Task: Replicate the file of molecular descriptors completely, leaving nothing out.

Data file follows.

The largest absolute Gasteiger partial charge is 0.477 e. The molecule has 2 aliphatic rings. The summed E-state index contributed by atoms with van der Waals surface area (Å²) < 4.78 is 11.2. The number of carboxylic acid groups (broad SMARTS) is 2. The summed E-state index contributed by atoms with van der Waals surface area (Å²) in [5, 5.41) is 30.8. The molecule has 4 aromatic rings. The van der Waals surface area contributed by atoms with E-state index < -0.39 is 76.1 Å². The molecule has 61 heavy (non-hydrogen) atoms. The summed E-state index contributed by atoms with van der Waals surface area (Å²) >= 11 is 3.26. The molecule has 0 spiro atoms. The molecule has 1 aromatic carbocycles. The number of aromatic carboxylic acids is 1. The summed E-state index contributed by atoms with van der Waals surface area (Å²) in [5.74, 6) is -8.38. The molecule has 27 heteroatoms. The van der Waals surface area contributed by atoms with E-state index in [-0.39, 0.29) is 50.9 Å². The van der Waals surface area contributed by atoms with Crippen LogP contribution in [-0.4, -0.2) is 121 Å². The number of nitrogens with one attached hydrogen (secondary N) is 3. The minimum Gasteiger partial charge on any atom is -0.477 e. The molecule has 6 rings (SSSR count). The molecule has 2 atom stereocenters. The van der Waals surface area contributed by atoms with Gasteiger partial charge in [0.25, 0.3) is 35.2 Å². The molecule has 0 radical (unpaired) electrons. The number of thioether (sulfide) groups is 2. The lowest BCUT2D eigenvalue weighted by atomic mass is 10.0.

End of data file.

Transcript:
The largest absolute Gasteiger partial charge is 0.477 e. The molecule has 2 aliphatic rings. The summed E-state index contributed by atoms with van der Waals surface area (Å²) < 4.78 is 11.2. The number of carboxylic acid groups (broad SMARTS) is 2. The summed E-state index contributed by atoms with van der Waals surface area (Å²) in [5, 5.41) is 30.8. The molecule has 4 aromatic rings. The van der Waals surface area contributed by atoms with E-state index < -0.39 is 76.1 Å². The molecule has 61 heavy (non-hydrogen) atoms. The summed E-state index contributed by atoms with van der Waals surface area (Å²) >= 11 is 3.26. The molecule has 0 spiro atoms. The molecule has 1 aromatic carbocycles. The number of aromatic carboxylic acids is 1. The summed E-state index contributed by atoms with van der Waals surface area (Å²) in [5.74, 6) is -8.38. The molecule has 27 heteroatoms. The van der Waals surface area contributed by atoms with E-state index in [-0.39, 0.29) is 50.9 Å². The van der Waals surface area contributed by atoms with Crippen LogP contribution in [-0.4, -0.2) is 121 Å². The number of nitrogens with one attached hydrogen (secondary N) is 3. The minimum Gasteiger partial charge on any atom is -0.477 e. The molecule has 6 rings (SSSR count). The molecule has 2 atom stereocenters. The van der Waals surface area contributed by atoms with Gasteiger partial charge in [0.25, 0.3) is 35.2 Å². The molecule has 0 radical (unpaired) electrons. The number of thioether (sulfide) groups is 2. The lowest BCUT2D eigenvalue weighted by atomic mass is 10.0.